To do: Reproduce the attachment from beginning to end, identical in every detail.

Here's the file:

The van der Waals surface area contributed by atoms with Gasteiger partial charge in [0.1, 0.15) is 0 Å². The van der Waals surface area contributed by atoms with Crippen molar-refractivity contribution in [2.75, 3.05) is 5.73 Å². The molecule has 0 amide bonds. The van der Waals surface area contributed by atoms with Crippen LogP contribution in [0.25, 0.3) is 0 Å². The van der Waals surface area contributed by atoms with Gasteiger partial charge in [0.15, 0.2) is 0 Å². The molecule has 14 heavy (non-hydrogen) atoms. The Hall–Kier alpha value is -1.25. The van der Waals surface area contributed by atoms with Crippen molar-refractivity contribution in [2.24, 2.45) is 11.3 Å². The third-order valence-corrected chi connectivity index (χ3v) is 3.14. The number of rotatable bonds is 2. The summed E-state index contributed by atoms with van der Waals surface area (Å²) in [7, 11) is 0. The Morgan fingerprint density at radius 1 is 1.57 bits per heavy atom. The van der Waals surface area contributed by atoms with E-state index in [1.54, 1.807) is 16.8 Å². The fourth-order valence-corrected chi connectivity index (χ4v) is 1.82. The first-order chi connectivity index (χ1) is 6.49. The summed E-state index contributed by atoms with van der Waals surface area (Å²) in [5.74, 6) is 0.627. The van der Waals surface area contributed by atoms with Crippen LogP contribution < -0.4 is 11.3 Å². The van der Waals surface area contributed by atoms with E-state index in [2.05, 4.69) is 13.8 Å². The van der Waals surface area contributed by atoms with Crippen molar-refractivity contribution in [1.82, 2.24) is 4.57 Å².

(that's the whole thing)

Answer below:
The van der Waals surface area contributed by atoms with Gasteiger partial charge in [0.1, 0.15) is 0 Å². The van der Waals surface area contributed by atoms with Crippen molar-refractivity contribution in [2.75, 3.05) is 5.73 Å². The molecule has 0 amide bonds. The van der Waals surface area contributed by atoms with Crippen LogP contribution in [0.25, 0.3) is 0 Å². The van der Waals surface area contributed by atoms with Gasteiger partial charge in [0.15, 0.2) is 0 Å². The molecule has 14 heavy (non-hydrogen) atoms. The Hall–Kier alpha value is -1.25. The van der Waals surface area contributed by atoms with Crippen molar-refractivity contribution in [2.24, 2.45) is 11.3 Å². The third-order valence-corrected chi connectivity index (χ3v) is 3.14. The number of rotatable bonds is 2. The summed E-state index contributed by atoms with van der Waals surface area (Å²) in [7, 11) is 0. The Morgan fingerprint density at radius 1 is 1.57 bits per heavy atom. The van der Waals surface area contributed by atoms with E-state index in [1.54, 1.807) is 16.8 Å². The fourth-order valence-corrected chi connectivity index (χ4v) is 1.82. The first-order chi connectivity index (χ1) is 6.49. The summed E-state index contributed by atoms with van der Waals surface area (Å²) in [5.74, 6) is 0.627. The van der Waals surface area contributed by atoms with Crippen LogP contribution < -0.4 is 11.3 Å². The van der Waals surface area contributed by atoms with E-state index in [2.05, 4.69) is 13.8 Å². The van der Waals surface area contributed by atoms with Crippen molar-refractivity contribution in [1.82, 2.24) is 4.57 Å².